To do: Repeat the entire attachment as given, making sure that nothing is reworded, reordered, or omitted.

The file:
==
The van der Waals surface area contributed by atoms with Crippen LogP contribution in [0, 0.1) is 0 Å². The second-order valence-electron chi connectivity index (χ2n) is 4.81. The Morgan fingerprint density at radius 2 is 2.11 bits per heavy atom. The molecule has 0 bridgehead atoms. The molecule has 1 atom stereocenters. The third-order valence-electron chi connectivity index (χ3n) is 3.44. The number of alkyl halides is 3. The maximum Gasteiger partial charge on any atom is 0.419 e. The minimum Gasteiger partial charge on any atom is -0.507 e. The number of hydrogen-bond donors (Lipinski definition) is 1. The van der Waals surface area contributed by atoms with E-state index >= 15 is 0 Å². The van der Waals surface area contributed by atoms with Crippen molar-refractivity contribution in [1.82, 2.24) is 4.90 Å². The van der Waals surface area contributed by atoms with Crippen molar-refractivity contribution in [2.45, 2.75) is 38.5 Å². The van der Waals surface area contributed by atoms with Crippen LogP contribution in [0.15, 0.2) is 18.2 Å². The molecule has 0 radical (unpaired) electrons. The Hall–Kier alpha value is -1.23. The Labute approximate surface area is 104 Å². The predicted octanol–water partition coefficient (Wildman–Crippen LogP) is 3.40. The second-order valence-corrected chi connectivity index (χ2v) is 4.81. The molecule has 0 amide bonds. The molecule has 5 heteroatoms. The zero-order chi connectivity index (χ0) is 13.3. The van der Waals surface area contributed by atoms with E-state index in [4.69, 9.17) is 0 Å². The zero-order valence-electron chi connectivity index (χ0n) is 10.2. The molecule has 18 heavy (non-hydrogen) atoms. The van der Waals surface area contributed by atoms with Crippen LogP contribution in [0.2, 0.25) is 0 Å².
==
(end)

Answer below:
The van der Waals surface area contributed by atoms with Crippen LogP contribution in [0, 0.1) is 0 Å². The second-order valence-electron chi connectivity index (χ2n) is 4.81. The Morgan fingerprint density at radius 2 is 2.11 bits per heavy atom. The molecule has 0 bridgehead atoms. The molecule has 1 atom stereocenters. The third-order valence-electron chi connectivity index (χ3n) is 3.44. The number of alkyl halides is 3. The maximum Gasteiger partial charge on any atom is 0.419 e. The minimum Gasteiger partial charge on any atom is -0.507 e. The number of hydrogen-bond donors (Lipinski definition) is 1. The van der Waals surface area contributed by atoms with E-state index >= 15 is 0 Å². The van der Waals surface area contributed by atoms with Crippen molar-refractivity contribution in [1.82, 2.24) is 4.90 Å². The van der Waals surface area contributed by atoms with Crippen molar-refractivity contribution in [2.45, 2.75) is 38.5 Å². The van der Waals surface area contributed by atoms with Crippen LogP contribution in [0.15, 0.2) is 18.2 Å². The molecule has 0 radical (unpaired) electrons. The Hall–Kier alpha value is -1.23. The Labute approximate surface area is 104 Å². The predicted octanol–water partition coefficient (Wildman–Crippen LogP) is 3.40. The second-order valence-corrected chi connectivity index (χ2v) is 4.81. The molecule has 0 amide bonds. The molecule has 5 heteroatoms. The zero-order chi connectivity index (χ0) is 13.3. The van der Waals surface area contributed by atoms with E-state index in [4.69, 9.17) is 0 Å². The zero-order valence-electron chi connectivity index (χ0n) is 10.2. The molecule has 18 heavy (non-hydrogen) atoms. The van der Waals surface area contributed by atoms with Crippen LogP contribution in [0.2, 0.25) is 0 Å².